Home

5 Reasons Why Teachers should be on Twitter


Twitter is an effective social channel that allows you to communicate with a range of people including education enthusiasts. There are a large number of inspirational educators online that you can connect with to share ideas and information, effectively contributing to your continual professional development. 

I find Twitter an excellent and varied source of information; you can discover and read popular topics that trend across the Twitter community as well as search for specific topics you want to learn about. Twitter helps keep me in the loop and I am sure many avid Twitter users will agree it is a great platform that enables you to collaborate with people of similar interests.

Below are 6 more reasons to encourage you to get on Twitter:

1) Twitter enables you to find and share resources

As mentioned, you can explore a range of resources on Twitter, some of which may be new ideas and strategies that you have never even thought of. It is easy to share resources through retweeting to your followers and consequently building a strong support network where you regularly collaborate with professionals’ online, helping to enlighten your teaching experience and further your learning.

2) Twitter keeps you informed

Blogs written by education professionals sharing their teaching experiences can be incredibly valuable and offers information that supports teachers with their teaching practice. @AceThatTest and @TLPMsF are educational groups that share topical information and news updates. 

Simply use the search bar to enter key words that will bring up conversations based on the information you input. This will bring up information and possibly educational influencers who you can follow so you don’t miss out on their conversations. 

3) Twitter gives you a fresh perspective

Teachers from all over come together on Twitter and they are mostly excited about the profession, their specialisms, and the students they teach. You can learn a lot from these people and they will help renew your passion for teaching so bear in mind what they share online.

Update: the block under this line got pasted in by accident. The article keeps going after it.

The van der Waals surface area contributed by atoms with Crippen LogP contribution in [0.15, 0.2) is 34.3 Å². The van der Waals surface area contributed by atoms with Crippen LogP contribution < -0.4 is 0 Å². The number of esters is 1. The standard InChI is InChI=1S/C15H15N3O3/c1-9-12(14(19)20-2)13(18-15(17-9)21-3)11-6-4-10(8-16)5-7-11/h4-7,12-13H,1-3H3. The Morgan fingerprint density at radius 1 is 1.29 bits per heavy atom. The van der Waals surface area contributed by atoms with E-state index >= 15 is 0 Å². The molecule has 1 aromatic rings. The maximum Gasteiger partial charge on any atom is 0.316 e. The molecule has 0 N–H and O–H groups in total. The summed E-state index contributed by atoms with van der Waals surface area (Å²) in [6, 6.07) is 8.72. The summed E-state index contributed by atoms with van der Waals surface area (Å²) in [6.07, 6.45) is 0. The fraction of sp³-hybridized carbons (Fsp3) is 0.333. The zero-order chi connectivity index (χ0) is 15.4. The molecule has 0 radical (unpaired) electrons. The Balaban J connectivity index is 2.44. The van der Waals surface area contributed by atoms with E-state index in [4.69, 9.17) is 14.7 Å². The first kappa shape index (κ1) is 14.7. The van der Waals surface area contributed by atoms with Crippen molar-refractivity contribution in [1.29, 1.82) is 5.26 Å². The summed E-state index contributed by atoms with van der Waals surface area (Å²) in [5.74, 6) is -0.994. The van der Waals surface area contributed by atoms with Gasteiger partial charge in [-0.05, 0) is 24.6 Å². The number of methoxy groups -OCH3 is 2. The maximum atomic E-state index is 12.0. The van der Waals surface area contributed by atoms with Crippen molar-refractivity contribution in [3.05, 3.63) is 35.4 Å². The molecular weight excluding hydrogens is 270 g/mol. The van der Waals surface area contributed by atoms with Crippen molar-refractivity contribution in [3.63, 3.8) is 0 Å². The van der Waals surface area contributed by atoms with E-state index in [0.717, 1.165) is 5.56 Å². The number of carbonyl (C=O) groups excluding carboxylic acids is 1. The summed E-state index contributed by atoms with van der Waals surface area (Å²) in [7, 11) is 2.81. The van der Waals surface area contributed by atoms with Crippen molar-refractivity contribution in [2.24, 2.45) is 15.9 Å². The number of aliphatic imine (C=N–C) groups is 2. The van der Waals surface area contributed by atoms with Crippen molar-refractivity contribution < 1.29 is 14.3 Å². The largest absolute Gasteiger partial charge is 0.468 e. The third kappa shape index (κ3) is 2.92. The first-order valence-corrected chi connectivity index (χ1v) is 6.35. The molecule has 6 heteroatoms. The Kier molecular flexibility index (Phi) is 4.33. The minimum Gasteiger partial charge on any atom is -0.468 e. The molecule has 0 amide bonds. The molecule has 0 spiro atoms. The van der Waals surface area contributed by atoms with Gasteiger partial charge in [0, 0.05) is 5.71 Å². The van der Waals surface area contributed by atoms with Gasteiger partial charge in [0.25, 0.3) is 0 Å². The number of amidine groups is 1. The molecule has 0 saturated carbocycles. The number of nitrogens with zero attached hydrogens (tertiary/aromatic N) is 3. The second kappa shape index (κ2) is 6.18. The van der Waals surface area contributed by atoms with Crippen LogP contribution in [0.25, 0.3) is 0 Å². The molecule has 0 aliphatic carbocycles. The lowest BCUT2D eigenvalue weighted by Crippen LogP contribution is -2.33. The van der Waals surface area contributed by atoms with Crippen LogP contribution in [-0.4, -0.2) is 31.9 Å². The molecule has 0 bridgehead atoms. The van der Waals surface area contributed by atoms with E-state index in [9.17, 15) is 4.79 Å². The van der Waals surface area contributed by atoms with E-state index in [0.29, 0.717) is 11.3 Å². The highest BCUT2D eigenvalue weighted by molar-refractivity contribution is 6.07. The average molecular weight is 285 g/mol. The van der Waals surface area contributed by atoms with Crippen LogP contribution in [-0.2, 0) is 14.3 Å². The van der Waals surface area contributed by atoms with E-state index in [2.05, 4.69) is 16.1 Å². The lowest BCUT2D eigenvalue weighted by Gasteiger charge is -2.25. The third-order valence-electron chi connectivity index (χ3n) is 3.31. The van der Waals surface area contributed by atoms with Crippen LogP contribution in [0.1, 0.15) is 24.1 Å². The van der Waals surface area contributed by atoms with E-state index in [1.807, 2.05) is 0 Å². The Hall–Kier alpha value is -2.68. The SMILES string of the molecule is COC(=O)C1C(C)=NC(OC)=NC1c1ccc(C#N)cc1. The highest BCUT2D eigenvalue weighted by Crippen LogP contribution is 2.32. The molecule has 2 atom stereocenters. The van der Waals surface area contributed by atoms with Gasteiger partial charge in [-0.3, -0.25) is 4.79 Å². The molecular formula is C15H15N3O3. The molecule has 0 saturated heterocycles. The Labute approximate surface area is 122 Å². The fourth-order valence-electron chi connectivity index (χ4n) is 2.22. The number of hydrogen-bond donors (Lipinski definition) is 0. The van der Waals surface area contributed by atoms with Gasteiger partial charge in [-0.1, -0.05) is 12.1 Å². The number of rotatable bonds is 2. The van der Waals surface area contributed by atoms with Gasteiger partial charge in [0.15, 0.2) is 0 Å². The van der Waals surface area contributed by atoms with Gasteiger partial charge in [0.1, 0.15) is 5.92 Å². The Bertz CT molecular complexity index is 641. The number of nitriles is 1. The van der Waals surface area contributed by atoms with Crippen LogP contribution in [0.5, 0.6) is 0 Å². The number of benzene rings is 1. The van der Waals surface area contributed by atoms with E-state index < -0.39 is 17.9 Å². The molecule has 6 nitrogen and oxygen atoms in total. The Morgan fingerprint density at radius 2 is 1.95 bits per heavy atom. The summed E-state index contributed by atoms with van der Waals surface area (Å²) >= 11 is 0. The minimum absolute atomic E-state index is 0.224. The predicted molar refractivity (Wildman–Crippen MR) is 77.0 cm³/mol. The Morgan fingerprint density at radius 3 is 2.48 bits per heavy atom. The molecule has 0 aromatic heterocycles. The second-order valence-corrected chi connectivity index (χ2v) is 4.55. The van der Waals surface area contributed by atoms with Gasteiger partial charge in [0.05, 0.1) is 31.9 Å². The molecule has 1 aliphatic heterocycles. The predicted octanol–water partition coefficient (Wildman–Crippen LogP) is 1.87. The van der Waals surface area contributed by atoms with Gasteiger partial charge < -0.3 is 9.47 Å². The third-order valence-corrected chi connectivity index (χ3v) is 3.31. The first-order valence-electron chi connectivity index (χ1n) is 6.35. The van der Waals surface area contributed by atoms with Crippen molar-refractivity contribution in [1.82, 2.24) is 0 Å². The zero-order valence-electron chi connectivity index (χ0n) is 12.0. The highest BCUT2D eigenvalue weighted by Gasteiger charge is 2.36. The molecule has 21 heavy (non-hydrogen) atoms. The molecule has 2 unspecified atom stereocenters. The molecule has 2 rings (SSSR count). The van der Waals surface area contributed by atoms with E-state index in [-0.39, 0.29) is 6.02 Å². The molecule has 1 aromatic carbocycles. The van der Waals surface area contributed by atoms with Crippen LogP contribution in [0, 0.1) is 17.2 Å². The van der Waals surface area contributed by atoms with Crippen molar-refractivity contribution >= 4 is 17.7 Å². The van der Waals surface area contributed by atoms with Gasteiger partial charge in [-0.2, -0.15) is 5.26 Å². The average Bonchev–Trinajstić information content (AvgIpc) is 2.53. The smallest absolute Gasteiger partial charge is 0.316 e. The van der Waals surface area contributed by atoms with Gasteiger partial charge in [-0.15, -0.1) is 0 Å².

4) Twitter helps you embrace new ideas

Take on board different teacher’s experiences that they share and learn about the variety of teaching strategies out there. Even if you disagree, it is interesting to see what others do and it may be that you consider trying other teacher’s approaches even if it is through trial and error. You could find something that you wouldn’t have come across elsewhere and it works for you. 

5) Twitter changes the conversation

Twitter allows you to get an outsider’s perspective on teaching practices from those that are away from the daily conversations and processes of your school. Take the opportunity to speak with fellow Twitter users and take on board their suggestions to support with your school decisions.

How to get tweeting:

Set up a Twitter account online and check out these steps to ensure your account is safe and secure including choosing the correct privacy settings. Select the relevant interests like education, schools and anything else you are interested in. 

Be sure to complete your profile to fully optimise your Twitter user experience.  For example, complete the ‘About You’ section so users learn about your interests and are encouraged to follow you. Then eventually you can build mutually beneficial professional relationships.

Once you start ‘following’ people online, you will receive Twitter’s recommendations of who you might want to follow and this is based on the people you have initially followed and engaged with. 

Don’t forget to follow @kentschooljobs for up to date news, information, jobs and resources. If you need any support setting up a Twitter account etc then contact us on 03000 410203.

I was inspired to write this post not only because of my personal and professional use of the social platform but also after reading this article by Erin Miller. 

Learn about year 4 teacher, Hanna who finds rapport one of the greatest tools for teaching.

blog comments powered by Disqus